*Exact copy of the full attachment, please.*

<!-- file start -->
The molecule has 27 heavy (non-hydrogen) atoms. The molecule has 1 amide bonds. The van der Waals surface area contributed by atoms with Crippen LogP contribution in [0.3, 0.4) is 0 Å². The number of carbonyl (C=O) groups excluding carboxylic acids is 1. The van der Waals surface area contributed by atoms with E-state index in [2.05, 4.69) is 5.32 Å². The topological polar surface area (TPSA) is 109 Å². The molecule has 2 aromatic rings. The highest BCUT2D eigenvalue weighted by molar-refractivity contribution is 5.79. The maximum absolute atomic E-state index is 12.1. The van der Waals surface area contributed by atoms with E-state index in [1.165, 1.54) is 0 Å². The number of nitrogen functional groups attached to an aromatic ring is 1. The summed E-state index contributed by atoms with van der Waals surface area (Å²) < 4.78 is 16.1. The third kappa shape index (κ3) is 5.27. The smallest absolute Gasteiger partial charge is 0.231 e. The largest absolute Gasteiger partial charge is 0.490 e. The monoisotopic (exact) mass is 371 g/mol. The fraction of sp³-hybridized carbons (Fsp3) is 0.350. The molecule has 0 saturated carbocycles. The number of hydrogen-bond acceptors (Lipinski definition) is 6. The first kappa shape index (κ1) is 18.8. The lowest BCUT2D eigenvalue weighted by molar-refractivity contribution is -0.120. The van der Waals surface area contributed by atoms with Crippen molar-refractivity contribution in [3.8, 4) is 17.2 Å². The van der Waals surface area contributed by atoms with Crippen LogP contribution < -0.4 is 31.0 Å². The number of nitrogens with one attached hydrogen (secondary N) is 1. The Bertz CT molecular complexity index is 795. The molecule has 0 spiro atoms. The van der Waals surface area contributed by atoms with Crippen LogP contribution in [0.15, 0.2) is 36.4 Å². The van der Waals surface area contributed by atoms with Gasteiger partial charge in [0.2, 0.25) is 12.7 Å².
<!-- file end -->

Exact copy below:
The molecule has 27 heavy (non-hydrogen) atoms. The molecule has 1 amide bonds. The van der Waals surface area contributed by atoms with Crippen LogP contribution in [0.3, 0.4) is 0 Å². The number of carbonyl (C=O) groups excluding carboxylic acids is 1. The van der Waals surface area contributed by atoms with E-state index in [2.05, 4.69) is 5.32 Å². The topological polar surface area (TPSA) is 109 Å². The molecule has 2 aromatic rings. The highest BCUT2D eigenvalue weighted by molar-refractivity contribution is 5.79. The maximum absolute atomic E-state index is 12.1. The van der Waals surface area contributed by atoms with E-state index in [1.165, 1.54) is 0 Å². The number of nitrogen functional groups attached to an aromatic ring is 1. The summed E-state index contributed by atoms with van der Waals surface area (Å²) < 4.78 is 16.1. The third kappa shape index (κ3) is 5.27. The smallest absolute Gasteiger partial charge is 0.231 e. The largest absolute Gasteiger partial charge is 0.490 e. The monoisotopic (exact) mass is 371 g/mol. The fraction of sp³-hybridized carbons (Fsp3) is 0.350. The molecule has 0 saturated carbocycles. The number of hydrogen-bond acceptors (Lipinski definition) is 6. The first kappa shape index (κ1) is 18.8. The lowest BCUT2D eigenvalue weighted by molar-refractivity contribution is -0.120. The van der Waals surface area contributed by atoms with Crippen molar-refractivity contribution in [3.8, 4) is 17.2 Å². The van der Waals surface area contributed by atoms with Crippen LogP contribution < -0.4 is 31.0 Å². The number of nitrogens with one attached hydrogen (secondary N) is 1. The Bertz CT molecular complexity index is 795. The molecule has 0 spiro atoms. The van der Waals surface area contributed by atoms with Crippen LogP contribution in [0.15, 0.2) is 36.4 Å². The van der Waals surface area contributed by atoms with Gasteiger partial charge in [0.2, 0.25) is 12.7 Å².